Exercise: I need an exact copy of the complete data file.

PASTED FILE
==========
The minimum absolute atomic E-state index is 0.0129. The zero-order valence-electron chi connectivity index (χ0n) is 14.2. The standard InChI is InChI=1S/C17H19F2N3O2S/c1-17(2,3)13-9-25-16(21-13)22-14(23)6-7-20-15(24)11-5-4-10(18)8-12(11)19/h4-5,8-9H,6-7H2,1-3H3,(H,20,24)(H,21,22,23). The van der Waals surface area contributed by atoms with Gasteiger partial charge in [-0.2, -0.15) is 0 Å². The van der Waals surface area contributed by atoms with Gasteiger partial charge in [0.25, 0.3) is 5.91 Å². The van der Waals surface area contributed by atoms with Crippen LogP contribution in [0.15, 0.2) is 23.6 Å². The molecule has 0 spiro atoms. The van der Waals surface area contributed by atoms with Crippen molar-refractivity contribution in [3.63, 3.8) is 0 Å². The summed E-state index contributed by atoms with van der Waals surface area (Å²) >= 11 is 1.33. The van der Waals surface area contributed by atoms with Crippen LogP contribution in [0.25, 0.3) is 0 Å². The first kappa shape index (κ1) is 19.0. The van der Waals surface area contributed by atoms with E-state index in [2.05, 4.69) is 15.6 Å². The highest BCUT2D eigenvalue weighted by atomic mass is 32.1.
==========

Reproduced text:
The minimum absolute atomic E-state index is 0.0129. The zero-order valence-electron chi connectivity index (χ0n) is 14.2. The standard InChI is InChI=1S/C17H19F2N3O2S/c1-17(2,3)13-9-25-16(21-13)22-14(23)6-7-20-15(24)11-5-4-10(18)8-12(11)19/h4-5,8-9H,6-7H2,1-3H3,(H,20,24)(H,21,22,23). The van der Waals surface area contributed by atoms with Gasteiger partial charge in [-0.2, -0.15) is 0 Å². The van der Waals surface area contributed by atoms with Gasteiger partial charge in [0.25, 0.3) is 5.91 Å². The van der Waals surface area contributed by atoms with Crippen LogP contribution in [0.15, 0.2) is 23.6 Å². The molecule has 0 spiro atoms. The van der Waals surface area contributed by atoms with Crippen molar-refractivity contribution in [3.63, 3.8) is 0 Å². The summed E-state index contributed by atoms with van der Waals surface area (Å²) >= 11 is 1.33. The van der Waals surface area contributed by atoms with Crippen LogP contribution in [0.25, 0.3) is 0 Å². The first kappa shape index (κ1) is 19.0. The van der Waals surface area contributed by atoms with E-state index in [2.05, 4.69) is 15.6 Å². The highest BCUT2D eigenvalue weighted by atomic mass is 32.1.